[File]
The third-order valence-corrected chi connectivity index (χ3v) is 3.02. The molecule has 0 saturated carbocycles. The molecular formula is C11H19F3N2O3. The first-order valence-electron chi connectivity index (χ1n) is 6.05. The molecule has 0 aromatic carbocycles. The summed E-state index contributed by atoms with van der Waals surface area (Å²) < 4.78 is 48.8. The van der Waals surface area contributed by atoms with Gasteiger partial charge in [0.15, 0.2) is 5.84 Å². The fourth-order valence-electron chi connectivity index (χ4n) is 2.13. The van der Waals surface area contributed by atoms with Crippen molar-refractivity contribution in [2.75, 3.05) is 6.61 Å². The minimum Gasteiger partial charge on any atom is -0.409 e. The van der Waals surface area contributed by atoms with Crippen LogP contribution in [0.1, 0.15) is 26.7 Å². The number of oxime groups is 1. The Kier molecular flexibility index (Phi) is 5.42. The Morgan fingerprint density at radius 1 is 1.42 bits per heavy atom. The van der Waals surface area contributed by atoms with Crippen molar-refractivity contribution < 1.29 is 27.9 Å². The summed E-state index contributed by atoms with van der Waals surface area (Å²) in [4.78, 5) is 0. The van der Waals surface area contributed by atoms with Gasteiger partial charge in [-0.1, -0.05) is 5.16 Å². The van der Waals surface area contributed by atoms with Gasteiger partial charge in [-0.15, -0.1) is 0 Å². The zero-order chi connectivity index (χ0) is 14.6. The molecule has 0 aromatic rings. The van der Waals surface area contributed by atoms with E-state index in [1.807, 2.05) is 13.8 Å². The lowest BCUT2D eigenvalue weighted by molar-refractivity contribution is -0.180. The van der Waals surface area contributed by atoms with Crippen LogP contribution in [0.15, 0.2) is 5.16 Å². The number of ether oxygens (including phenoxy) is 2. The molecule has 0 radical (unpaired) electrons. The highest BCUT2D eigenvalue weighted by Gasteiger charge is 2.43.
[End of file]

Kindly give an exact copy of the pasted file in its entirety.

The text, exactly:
The third-order valence-corrected chi connectivity index (χ3v) is 3.02. The molecule has 0 saturated carbocycles. The molecular formula is C11H19F3N2O3. The first-order valence-electron chi connectivity index (χ1n) is 6.05. The molecule has 0 aromatic carbocycles. The summed E-state index contributed by atoms with van der Waals surface area (Å²) < 4.78 is 48.8. The van der Waals surface area contributed by atoms with Gasteiger partial charge in [0.15, 0.2) is 5.84 Å². The fourth-order valence-electron chi connectivity index (χ4n) is 2.13. The van der Waals surface area contributed by atoms with Crippen molar-refractivity contribution in [2.75, 3.05) is 6.61 Å². The minimum Gasteiger partial charge on any atom is -0.409 e. The van der Waals surface area contributed by atoms with Crippen LogP contribution in [0.1, 0.15) is 26.7 Å². The number of oxime groups is 1. The Kier molecular flexibility index (Phi) is 5.42. The Morgan fingerprint density at radius 1 is 1.42 bits per heavy atom. The van der Waals surface area contributed by atoms with Crippen molar-refractivity contribution < 1.29 is 27.9 Å². The summed E-state index contributed by atoms with van der Waals surface area (Å²) in [4.78, 5) is 0. The van der Waals surface area contributed by atoms with Gasteiger partial charge in [-0.1, -0.05) is 5.16 Å². The van der Waals surface area contributed by atoms with Gasteiger partial charge in [-0.15, -0.1) is 0 Å². The zero-order chi connectivity index (χ0) is 14.6. The molecule has 0 aromatic rings. The van der Waals surface area contributed by atoms with E-state index in [1.807, 2.05) is 13.8 Å². The lowest BCUT2D eigenvalue weighted by molar-refractivity contribution is -0.180. The van der Waals surface area contributed by atoms with Crippen LogP contribution in [0.15, 0.2) is 5.16 Å². The number of ether oxygens (including phenoxy) is 2. The molecule has 0 radical (unpaired) electrons. The highest BCUT2D eigenvalue weighted by Gasteiger charge is 2.43.